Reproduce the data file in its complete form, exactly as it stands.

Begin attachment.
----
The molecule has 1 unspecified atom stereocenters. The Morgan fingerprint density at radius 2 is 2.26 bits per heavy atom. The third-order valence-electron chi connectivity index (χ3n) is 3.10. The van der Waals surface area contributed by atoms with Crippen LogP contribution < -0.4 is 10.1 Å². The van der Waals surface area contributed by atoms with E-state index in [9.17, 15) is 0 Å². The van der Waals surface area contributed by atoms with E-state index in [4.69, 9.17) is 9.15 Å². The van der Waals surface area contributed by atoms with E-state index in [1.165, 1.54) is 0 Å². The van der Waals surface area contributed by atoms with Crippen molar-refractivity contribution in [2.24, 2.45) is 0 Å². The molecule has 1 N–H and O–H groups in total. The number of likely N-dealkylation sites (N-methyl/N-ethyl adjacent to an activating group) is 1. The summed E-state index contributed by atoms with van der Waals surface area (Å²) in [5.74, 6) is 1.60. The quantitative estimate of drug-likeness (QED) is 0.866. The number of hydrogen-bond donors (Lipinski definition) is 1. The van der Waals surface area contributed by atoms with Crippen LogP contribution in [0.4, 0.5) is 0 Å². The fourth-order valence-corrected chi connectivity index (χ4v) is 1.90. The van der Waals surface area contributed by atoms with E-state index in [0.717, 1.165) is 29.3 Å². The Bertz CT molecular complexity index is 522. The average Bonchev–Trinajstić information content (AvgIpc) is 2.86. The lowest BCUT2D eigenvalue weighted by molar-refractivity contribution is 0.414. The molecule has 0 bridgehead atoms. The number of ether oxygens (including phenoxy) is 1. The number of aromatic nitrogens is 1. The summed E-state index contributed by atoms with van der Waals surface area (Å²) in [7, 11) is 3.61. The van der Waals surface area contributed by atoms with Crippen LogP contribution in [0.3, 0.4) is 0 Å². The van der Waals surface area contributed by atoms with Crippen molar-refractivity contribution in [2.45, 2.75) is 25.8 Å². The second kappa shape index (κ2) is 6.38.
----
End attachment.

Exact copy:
The molecule has 1 unspecified atom stereocenters. The Morgan fingerprint density at radius 2 is 2.26 bits per heavy atom. The third-order valence-electron chi connectivity index (χ3n) is 3.10. The van der Waals surface area contributed by atoms with Crippen LogP contribution < -0.4 is 10.1 Å². The van der Waals surface area contributed by atoms with E-state index in [9.17, 15) is 0 Å². The van der Waals surface area contributed by atoms with E-state index in [4.69, 9.17) is 9.15 Å². The van der Waals surface area contributed by atoms with E-state index in [1.165, 1.54) is 0 Å². The van der Waals surface area contributed by atoms with Crippen molar-refractivity contribution in [2.24, 2.45) is 0 Å². The molecule has 1 N–H and O–H groups in total. The number of likely N-dealkylation sites (N-methyl/N-ethyl adjacent to an activating group) is 1. The summed E-state index contributed by atoms with van der Waals surface area (Å²) in [5.74, 6) is 1.60. The quantitative estimate of drug-likeness (QED) is 0.866. The number of hydrogen-bond donors (Lipinski definition) is 1. The van der Waals surface area contributed by atoms with Crippen LogP contribution in [0.4, 0.5) is 0 Å². The fourth-order valence-corrected chi connectivity index (χ4v) is 1.90. The van der Waals surface area contributed by atoms with E-state index in [0.717, 1.165) is 29.3 Å². The Bertz CT molecular complexity index is 522. The average Bonchev–Trinajstić information content (AvgIpc) is 2.86. The lowest BCUT2D eigenvalue weighted by molar-refractivity contribution is 0.414. The molecule has 0 bridgehead atoms. The number of ether oxygens (including phenoxy) is 1. The number of aromatic nitrogens is 1. The summed E-state index contributed by atoms with van der Waals surface area (Å²) in [7, 11) is 3.61. The van der Waals surface area contributed by atoms with Crippen LogP contribution in [0.3, 0.4) is 0 Å². The van der Waals surface area contributed by atoms with Crippen molar-refractivity contribution in [2.45, 2.75) is 25.8 Å². The second kappa shape index (κ2) is 6.38.